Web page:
Property revaluation groundwork begins
Last modified: Dec. 20
Despite completing a countywide property valuation in 2011, Ashe County Tax Administrator Keith Little is beginning to lay the groundwork for the county's next assessment in 2015.
"We want to try and keep the board informed as far as our next scheduled re-assessment goes," said Little, who gave commissioners a presentation outlining the revaluation process during Monday afternoon's Ashe County BOC meeting.
State law requires counties to revalue property at least once every eight years, though counties have the option to schedule revaluations on a more frequent timeframe.
In valuing property at close to market value, the revaluation process is designed to ensure the tax burden is equitably distributed across all county property owners.
In past years, Ashe County revaluations were set at the state mandated eight-year cycle, with recent revaluations occurring in 1990, 1998 and 2006.
In each case, the revaluation was completed by a third-party contractor, according to Little, who said the 2006 revaluation was completed at a cost of approximately $500,000.
Little said the eight-year gap between reassessments, and the increasing value of county land, usually meant a large increase in the overall countywide value of each assessment.
"Because we were on that eight-year cycle, we would typically see large increases in overall assessments and in individual property assessments," said Little. "In 1998, we had about a 50 percent increase in our tax base. From 1998 to 2006, we basically doubled our values with a 100 percent increase."
Little cautioned commissioners that those percentage increases indicate the entire county tax base, and not necessarily individual property.
"Because of the increases, we began to talk about advancing that schedule and performing the reassessment more frequently," said Little, who said commissioners approved a measure in 2008 to schedule future revaluations on a four-year cycle, beginning in 2011.
"The board also agreed we'd do (the revaluation) as an in-house process," said Little. He said the 2011 revaluation was completed, for the most part, with only county personnel — although Little said outside appraisers were used for approximately two months.
"Hopefully we won't even have to do that this next time," said Little, who said the overall tax base increased just eight percent in a declining housing market.
By 2011, Little said, the local real estate market had changed dramatically from the 2006 revaluation.
"For us, it was during 2008 when we saw that (decline in value) take place," said Little. "Our market was going down at the time we did the (2011) reassessment, though we were still a little ahead of what we'd done in 2006."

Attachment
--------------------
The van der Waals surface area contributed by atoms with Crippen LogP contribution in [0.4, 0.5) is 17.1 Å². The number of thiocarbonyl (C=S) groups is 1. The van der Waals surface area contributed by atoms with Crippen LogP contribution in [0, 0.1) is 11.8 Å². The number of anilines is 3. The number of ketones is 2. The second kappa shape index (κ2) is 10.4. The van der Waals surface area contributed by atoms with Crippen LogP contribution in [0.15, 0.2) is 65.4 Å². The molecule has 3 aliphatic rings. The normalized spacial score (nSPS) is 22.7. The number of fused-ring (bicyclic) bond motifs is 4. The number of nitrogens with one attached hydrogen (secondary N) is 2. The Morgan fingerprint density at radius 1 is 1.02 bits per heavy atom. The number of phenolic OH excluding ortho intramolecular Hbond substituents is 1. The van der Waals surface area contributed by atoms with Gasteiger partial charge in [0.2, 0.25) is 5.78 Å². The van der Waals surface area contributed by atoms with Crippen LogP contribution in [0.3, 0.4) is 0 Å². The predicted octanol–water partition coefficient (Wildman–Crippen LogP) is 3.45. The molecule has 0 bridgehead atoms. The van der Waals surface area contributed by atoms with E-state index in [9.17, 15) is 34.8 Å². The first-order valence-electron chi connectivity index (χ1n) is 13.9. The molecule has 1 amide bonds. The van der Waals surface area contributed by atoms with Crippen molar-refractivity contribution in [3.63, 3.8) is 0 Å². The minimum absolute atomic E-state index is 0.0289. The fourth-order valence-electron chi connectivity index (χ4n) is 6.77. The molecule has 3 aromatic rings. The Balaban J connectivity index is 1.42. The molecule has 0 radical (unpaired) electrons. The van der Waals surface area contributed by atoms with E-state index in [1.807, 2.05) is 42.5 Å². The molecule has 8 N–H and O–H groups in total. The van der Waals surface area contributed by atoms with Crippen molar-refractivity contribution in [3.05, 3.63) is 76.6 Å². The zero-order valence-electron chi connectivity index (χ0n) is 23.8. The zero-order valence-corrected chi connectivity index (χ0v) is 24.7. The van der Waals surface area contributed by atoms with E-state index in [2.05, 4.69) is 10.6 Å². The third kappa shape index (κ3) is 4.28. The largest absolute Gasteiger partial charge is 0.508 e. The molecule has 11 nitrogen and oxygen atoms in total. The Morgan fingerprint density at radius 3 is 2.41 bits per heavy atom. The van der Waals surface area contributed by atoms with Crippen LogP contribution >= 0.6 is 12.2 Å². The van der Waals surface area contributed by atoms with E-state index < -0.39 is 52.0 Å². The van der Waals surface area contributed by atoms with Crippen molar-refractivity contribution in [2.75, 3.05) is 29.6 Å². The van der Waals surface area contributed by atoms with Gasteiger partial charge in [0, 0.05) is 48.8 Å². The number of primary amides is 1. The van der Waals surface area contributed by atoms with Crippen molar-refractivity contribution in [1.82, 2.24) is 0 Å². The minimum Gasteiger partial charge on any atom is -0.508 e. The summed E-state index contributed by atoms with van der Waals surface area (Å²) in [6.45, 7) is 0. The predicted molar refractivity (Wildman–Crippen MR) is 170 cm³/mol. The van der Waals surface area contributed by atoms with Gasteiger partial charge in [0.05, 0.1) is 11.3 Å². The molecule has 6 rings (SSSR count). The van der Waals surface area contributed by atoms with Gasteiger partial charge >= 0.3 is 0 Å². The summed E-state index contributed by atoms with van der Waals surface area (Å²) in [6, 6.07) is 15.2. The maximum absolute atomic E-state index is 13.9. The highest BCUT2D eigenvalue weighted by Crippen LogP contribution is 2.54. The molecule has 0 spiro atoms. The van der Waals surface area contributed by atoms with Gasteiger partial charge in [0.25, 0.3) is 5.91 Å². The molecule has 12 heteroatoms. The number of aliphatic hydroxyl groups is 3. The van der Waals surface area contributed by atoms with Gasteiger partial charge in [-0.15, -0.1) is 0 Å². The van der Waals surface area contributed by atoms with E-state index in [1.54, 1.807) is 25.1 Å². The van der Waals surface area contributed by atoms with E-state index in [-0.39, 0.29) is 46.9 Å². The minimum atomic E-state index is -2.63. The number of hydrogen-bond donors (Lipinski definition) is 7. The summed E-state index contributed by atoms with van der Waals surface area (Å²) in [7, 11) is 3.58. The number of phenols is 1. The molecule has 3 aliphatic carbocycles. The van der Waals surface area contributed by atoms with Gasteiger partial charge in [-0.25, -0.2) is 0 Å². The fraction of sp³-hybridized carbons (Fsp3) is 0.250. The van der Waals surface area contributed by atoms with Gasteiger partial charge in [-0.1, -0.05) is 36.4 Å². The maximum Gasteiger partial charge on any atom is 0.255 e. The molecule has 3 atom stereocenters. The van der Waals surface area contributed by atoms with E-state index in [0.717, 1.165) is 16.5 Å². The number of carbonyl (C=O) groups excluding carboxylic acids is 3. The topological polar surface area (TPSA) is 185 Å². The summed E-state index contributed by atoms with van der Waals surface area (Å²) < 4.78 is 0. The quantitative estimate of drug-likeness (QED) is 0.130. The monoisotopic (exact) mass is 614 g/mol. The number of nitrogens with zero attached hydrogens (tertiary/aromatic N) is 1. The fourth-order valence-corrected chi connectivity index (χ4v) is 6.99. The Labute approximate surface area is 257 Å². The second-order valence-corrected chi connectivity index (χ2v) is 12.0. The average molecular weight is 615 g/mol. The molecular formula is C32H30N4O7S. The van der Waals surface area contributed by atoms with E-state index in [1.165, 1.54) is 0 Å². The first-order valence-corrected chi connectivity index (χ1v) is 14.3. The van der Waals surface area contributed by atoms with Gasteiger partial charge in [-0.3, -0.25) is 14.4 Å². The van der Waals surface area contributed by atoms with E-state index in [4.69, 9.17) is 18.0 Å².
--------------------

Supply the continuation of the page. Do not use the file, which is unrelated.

Despite the difficult conditions, Little said he felt the 2011 revaluation was a success despite difficult conditions that forced other counties across the state to postpone their own scheduled revaluations.
"I'm glad we did do our reassessment then, and I think we're ahead of the game now because we went ahead (with the revaluation) in 2011," said Little.
Little also briefed commissioners on current sales ratio study statistics for Ashe County that indicate how close property tax assessments matched actual sales prices throughout the county in a given year.
A ratio close to 100 percent indicates a tax base that is relatively unchanged from the last assessment.
The analysis is required by the North Carolina Department of Revenue and is another metric designed to gauge, "fairness and accuracy amongst all taxpayers," according to the DOR's website.
"The assessment level, among other things, can give us an idea how much of an increase or decrease in the overall tax base that we'll see with another reassessment," said Little. "In other words, if we're at a 50 percent assessment level, we're probably going to see about a 100 percent tax base increase. If we're at an 80 percent assessment level, we're probably going to see about a 25 percent increase in the overall tax base."
Currently, Ashe County's assessment level is near 101 percent, according to Little.
"The closer we are to 100 percent indicates that we're probably not going to see a whole lot of change," said Little, "which is about what you'd expect the year following a revaluation."
The Monday afternoon presentation required no action by commissioners, though Little said the board does have the authority to postpone the next revaluation, scheduled to begin in 2015.
"I know you all took a lot of heat for that last revaluation, and you do have the ability to postpone the next one, since we'll be within the state mandated eight year window," said Little, who said he'd need to be notified by January of 2014 if commissioners reach a decision to postpone the 2015 revaluation.